The Face Behind the Mask: This is a rather sweet short about Kid Flash’s friendship with a pop idol called Silver Mask, whose gimmick is, er, wearing a mask. Silver Mask is also a reformed teen hoodlum who is being blackmailed by an gang member -turned- crook.  Little Wally West might come across as a bit of a goody-goody but there’s a touching moment when he reflects on how his sense of duty impinges on his opportunities to just be a kid.

The Modern Paul Bunyan: A slender folk tale from the early 50s, I’m afraid this boring, bucolic story did nothing for me. I can’t even focus on the panels.

The Tale of the Three Tokens: This was another Golden Age inventory story but one ruined, yet again,  by the application of too many obscuring,inky shadows. It features The Thinker- but I much prefer the Gil Kane iteration from the Sixties.  It’s also the first time that I saw a resemblance between the bushy-browed Jay- Flash and Carmine Infantino.

The Flaming Doom: And this was the first time I’d read the origin story of the Metal Men. In their battle against a flying, radioactive giant manta-ray, the robots are charming, loyal and self-sacrificing. The Andru/Esposito art team is so associated with Spider-Man in my unconscious that this feels more like a Marvel strip. My favourite issues of Brave & Bold team the dread Batman with these quirky robots. I’m surprised they never had a cartoon show.

The Weather Wizard Blows Up A Storm: The eighth Flash-foe to appear in this giant issue, the Weather Wizard also has a luxuriant quiff. Infantino’s pencils are gorgeous and witty in this short and there’s a memorable scene where the villain escapes on a rainbow. In a charming instance of audience identification. the real hero of the story is a nerdy boy scientist.

For me, The Flash is like Iron Man and not just in terms of his colour scheme: I’ve read lots-lots!– of comics with both heroes  (although Flash featured more and better arch-villains) but they never really spoke to me. Flash has the upper hand somewhat since the artwork was superior and he wasn’t, you know, an arms dealer. Of all the speedsters, I actually prefer Wally-Flash when he’s played as Johnny Storm in the Animated Justice League.

Next: The Boy of Steel

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The Mystery Men of December

In this post, I’m commenting on  DC and Marvel Super-Heroes who made their first appearance in the month of December and illustrating them with images of either the first time I “met” them or stories that are significant to me. I’ll deal with Doll Man in a future Super-Spectacular post.  Also, I’ve never read any stories featuring Captain America’s sidekick, the original Golden Girl.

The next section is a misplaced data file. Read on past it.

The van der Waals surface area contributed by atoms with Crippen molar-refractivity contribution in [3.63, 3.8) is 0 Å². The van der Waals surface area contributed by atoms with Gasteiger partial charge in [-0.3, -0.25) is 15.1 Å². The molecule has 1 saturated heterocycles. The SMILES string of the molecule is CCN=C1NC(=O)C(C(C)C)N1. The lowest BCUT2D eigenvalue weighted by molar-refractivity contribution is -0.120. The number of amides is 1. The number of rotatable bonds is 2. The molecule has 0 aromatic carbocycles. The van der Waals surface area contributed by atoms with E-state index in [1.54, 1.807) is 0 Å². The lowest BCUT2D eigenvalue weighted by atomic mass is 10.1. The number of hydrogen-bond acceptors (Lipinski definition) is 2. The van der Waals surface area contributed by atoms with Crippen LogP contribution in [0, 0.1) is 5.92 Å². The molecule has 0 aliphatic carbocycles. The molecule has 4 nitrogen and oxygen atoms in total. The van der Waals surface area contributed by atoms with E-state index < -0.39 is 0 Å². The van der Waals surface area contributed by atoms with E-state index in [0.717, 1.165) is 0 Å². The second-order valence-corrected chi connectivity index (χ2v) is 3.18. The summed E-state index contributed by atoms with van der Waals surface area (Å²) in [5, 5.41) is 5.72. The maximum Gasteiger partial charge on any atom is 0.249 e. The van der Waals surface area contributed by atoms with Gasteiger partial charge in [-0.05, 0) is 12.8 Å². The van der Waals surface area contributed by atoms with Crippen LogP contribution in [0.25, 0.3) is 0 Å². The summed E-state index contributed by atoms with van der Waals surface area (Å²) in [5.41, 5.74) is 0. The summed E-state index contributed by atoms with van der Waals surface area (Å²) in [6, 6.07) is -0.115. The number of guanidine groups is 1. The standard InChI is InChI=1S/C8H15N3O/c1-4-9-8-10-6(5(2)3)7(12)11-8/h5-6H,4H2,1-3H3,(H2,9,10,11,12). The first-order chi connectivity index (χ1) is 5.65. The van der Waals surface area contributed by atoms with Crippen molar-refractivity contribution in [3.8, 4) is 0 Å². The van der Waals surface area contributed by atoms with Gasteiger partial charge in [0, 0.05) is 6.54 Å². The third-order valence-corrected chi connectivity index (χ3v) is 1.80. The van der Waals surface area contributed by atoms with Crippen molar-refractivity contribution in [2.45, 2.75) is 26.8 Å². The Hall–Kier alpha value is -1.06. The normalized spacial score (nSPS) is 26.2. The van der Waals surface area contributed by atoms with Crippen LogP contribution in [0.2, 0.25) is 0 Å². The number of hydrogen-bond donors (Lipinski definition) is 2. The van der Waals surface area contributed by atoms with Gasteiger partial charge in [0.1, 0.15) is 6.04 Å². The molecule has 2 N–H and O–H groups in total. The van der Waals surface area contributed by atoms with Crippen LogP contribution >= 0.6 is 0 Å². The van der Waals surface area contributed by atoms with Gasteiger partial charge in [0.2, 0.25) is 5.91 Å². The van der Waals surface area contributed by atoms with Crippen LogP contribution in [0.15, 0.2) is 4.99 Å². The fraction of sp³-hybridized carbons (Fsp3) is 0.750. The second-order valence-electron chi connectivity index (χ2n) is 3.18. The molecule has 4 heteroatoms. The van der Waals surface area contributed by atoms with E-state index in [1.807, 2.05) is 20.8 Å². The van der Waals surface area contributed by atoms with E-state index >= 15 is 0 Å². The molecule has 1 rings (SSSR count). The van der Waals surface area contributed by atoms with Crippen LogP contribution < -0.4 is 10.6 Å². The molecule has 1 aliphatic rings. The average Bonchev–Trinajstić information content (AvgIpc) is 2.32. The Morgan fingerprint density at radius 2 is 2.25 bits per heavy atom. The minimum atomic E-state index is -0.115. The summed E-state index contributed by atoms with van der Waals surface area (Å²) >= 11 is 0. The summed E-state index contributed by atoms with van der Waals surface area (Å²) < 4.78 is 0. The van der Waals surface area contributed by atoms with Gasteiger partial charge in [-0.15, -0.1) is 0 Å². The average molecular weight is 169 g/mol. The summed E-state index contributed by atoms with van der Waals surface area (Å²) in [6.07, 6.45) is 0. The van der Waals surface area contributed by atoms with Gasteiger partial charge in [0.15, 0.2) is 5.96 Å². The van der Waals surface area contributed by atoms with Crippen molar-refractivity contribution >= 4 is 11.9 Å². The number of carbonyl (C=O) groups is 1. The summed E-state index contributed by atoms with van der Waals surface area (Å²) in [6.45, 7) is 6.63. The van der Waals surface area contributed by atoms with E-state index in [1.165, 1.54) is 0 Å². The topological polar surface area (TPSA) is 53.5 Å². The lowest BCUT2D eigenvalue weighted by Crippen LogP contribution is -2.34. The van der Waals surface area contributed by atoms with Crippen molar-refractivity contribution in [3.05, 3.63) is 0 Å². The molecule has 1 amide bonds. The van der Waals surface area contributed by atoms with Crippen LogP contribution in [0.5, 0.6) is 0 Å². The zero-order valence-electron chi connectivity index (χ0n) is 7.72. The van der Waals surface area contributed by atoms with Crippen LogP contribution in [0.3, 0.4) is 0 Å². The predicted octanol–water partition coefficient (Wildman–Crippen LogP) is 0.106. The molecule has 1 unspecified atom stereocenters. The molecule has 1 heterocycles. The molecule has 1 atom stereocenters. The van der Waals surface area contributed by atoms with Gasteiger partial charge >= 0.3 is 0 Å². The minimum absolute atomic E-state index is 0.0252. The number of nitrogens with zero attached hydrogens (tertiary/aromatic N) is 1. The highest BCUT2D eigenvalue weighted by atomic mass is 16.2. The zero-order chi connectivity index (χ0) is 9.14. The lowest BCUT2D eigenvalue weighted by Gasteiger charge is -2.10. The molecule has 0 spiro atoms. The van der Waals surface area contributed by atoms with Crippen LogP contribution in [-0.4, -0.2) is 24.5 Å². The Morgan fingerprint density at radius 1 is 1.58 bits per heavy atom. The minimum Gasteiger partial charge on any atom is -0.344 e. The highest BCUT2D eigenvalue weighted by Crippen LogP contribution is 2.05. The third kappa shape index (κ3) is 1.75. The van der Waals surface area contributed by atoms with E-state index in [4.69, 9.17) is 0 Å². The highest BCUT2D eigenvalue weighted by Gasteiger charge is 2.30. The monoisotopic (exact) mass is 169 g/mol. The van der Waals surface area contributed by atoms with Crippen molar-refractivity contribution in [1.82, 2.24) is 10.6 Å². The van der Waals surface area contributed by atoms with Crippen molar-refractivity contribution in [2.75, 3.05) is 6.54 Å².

The most reknowned debut this month is that of Wonder Woman.  I can just about bear her as a member of the JLA;  largely, I find her  kitschy and anachronistic. But then, my introduction to the character was  Kanigher and Andru stories of Egg Fu and Giganta the Gorilla Girl. The only time I followed her comic on a regular basis was in the very  early 80s, for the Levitz/Staton Huntress back up.  The totemic kinkiness of the character’s Golden Age heyday just renders her silly and unappealing. The only creators who have been able to blend all the iterations of WW successfully are Paul Dini and Alex Ross in the Treasury-Sized  “Spirit of Truth”.

Not only does Kid Flash have one of the most elegant and striking costumes of the Silver Age, he was the first kid sidekick to inherit his mentor’s costumed identity in-continuity. As readers, we could follow Wally West from childhood to adulthood. In the New Teen Titans, West was a love-lorn, moping mummy’s boy; for many years after, the Post-Crisis Flash was an obnoxious jerk. In the Noughties, Wally became a family man but although that transition seemed to signal the character’s erasure, there’s still a KF in the Young Justice animated series.